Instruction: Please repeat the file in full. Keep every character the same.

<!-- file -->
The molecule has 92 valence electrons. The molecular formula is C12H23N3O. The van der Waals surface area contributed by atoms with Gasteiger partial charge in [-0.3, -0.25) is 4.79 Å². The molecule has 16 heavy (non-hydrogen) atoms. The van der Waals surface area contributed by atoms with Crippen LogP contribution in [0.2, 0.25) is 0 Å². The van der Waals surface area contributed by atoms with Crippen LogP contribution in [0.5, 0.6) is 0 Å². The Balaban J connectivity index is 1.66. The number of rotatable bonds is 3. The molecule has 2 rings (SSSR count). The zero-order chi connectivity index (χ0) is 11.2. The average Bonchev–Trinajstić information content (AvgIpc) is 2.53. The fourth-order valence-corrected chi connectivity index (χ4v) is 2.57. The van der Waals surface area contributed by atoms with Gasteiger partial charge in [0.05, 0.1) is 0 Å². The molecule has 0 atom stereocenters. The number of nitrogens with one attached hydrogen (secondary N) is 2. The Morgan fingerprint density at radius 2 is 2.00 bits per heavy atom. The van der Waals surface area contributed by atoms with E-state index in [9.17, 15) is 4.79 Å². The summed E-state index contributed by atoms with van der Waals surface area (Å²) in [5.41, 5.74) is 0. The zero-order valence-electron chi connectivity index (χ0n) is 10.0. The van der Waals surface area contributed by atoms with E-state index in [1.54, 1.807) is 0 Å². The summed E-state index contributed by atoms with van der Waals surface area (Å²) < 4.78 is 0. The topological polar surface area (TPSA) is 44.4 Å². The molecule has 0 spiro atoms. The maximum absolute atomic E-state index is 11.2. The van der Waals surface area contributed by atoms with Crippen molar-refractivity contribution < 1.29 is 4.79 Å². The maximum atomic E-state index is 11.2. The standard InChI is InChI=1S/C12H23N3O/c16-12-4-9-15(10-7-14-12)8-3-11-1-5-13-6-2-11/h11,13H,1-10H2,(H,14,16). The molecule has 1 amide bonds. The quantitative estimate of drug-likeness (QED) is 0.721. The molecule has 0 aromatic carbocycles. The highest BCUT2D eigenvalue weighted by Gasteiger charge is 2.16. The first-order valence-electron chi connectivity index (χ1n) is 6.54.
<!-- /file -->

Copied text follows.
The molecule has 92 valence electrons. The molecular formula is C12H23N3O. The van der Waals surface area contributed by atoms with Gasteiger partial charge in [-0.3, -0.25) is 4.79 Å². The molecule has 16 heavy (non-hydrogen) atoms. The van der Waals surface area contributed by atoms with Crippen LogP contribution in [0.2, 0.25) is 0 Å². The van der Waals surface area contributed by atoms with Crippen LogP contribution in [0.5, 0.6) is 0 Å². The Balaban J connectivity index is 1.66. The number of rotatable bonds is 3. The molecule has 2 rings (SSSR count). The zero-order chi connectivity index (χ0) is 11.2. The average Bonchev–Trinajstić information content (AvgIpc) is 2.53. The fourth-order valence-corrected chi connectivity index (χ4v) is 2.57. The van der Waals surface area contributed by atoms with Gasteiger partial charge in [0.05, 0.1) is 0 Å². The molecule has 0 atom stereocenters. The number of nitrogens with one attached hydrogen (secondary N) is 2. The Morgan fingerprint density at radius 2 is 2.00 bits per heavy atom. The van der Waals surface area contributed by atoms with E-state index in [9.17, 15) is 4.79 Å². The summed E-state index contributed by atoms with van der Waals surface area (Å²) in [5.41, 5.74) is 0. The zero-order valence-electron chi connectivity index (χ0n) is 10.0. The van der Waals surface area contributed by atoms with E-state index in [1.54, 1.807) is 0 Å². The summed E-state index contributed by atoms with van der Waals surface area (Å²) < 4.78 is 0. The topological polar surface area (TPSA) is 44.4 Å². The molecule has 0 spiro atoms. The maximum absolute atomic E-state index is 11.2. The van der Waals surface area contributed by atoms with Crippen molar-refractivity contribution < 1.29 is 4.79 Å². The maximum atomic E-state index is 11.2. The standard InChI is InChI=1S/C12H23N3O/c16-12-4-9-15(10-7-14-12)8-3-11-1-5-13-6-2-11/h11,13H,1-10H2,(H,14,16). The molecule has 1 amide bonds. The quantitative estimate of drug-likeness (QED) is 0.721. The molecule has 0 aromatic carbocycles. The highest BCUT2D eigenvalue weighted by Gasteiger charge is 2.16. The first-order valence-electron chi connectivity index (χ1n) is 6.54.